Modern Bullets in Lever-Gun Cartridges

posted on February 28, 2013


Choosing a bullet for a lever-action rifle cartridge has long been no more complicated than selecting one toward the lighter end of the weight range for deer or one of greater weight when more penetration is needed for larger game. Examples include the Hornady 200-grain flat-nose in the .348 Win. for whitetails and the Barnes 250-grain Original for moose, elk and black bear. That plan works as well now as it did years ago, but the latest crop of bullets from various companies offers those of us who love to hunt with the old tubular magazine lever guns even more options from which to choose.

Swift is now offering its A-Frame bullet reconfigured for the velocity windows of various lever-action rifle cartridges. Like the other A-Frames, front and rear lead cores are separated by an integral partition with the front core bonded to a thick copper jacket. Called the Lever Action Series, all have flat-nose profiles and are currently available in 0.308-inch-diameter (150 and 170 grain), 0.348-inch, 200 grain, 0.458-inch, 350 grain and two others, 0.474-inch, 400 grain for the .475 Turnbull and 0.509-inch, 450 grain for the .50 Alaskan, .50-110 Win. and other cartridges using a nominal bullet diameter of 0.510 inches. Although not new, .44-cal. A-Frame handgun bullets in 240, 280 and 300 grains are equally suitable for use in the .444 Marlin.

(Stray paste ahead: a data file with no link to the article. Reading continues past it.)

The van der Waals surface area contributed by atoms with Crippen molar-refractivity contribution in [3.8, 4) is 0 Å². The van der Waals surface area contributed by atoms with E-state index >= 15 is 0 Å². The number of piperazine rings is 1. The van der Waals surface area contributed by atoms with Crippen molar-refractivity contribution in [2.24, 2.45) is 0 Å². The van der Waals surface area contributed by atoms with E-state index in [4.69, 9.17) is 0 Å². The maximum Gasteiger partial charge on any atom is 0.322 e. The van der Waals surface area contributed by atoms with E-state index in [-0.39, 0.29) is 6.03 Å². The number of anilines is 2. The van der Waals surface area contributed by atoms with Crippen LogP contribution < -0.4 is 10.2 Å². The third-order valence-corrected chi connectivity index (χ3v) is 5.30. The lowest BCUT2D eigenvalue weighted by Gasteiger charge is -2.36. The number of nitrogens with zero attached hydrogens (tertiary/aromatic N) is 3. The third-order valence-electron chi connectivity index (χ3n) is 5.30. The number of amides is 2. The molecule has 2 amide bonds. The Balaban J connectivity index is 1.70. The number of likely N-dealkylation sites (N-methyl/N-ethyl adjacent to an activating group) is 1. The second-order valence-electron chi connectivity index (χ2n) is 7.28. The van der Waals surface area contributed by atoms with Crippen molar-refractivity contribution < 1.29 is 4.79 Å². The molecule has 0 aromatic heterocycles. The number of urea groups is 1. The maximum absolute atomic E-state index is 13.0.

The A-Frame’s construction allows Swift to design a bullet for low-velocity expansion on soft targets, such as deer, without sacrificing penetration on larger game. The 350-grain, .45-70 Gov’t bullet typically opens up to just over 0.500 inches at an impact speed as low as 1,250 fps while at 1,500 fps, frontal diameter is in the 0.600-inch range. The latter impact velocity is about what the .45-70 Gov’t in the Marlin Model 1895 is capable of at 175 yards. At 2,500 fps, which is well beyond the impact velocity range of the .45-70 Gov’t in the Ruger No. 1 and deep into .458 Win. Mag. country, frontal diameter averages around 0.700 inches. Up to 2,300 fps, weight retention runs close to 100 percent while at 2,500 fps it is around 85 percent. Regardless of impact velocity, enough of the shank remains intact to ensure deep penetration.

Monolithic bullets of several diameters from Barnes are designed for use in tubular-magazine rifles and huge nose cavities ensure expansion. Measuring 0.220 inches in diameter, the cavity in the 300-grain TSX FN bullet for the .45-70 Gov’t extends back to about its midpoint. The cavity of the .30-cal. 150-grain bullet is not as deep, but its diameter of 0.120 inches represents 39 percent of bullet diameter and that’s huge. According to Coni Brooks at Barnes, the .30-cal., 150-grain TSX FN will expand at impact velocity as low as 1,500 fps while the 300-grain, .45-cal. version is good down to 1,150 fps.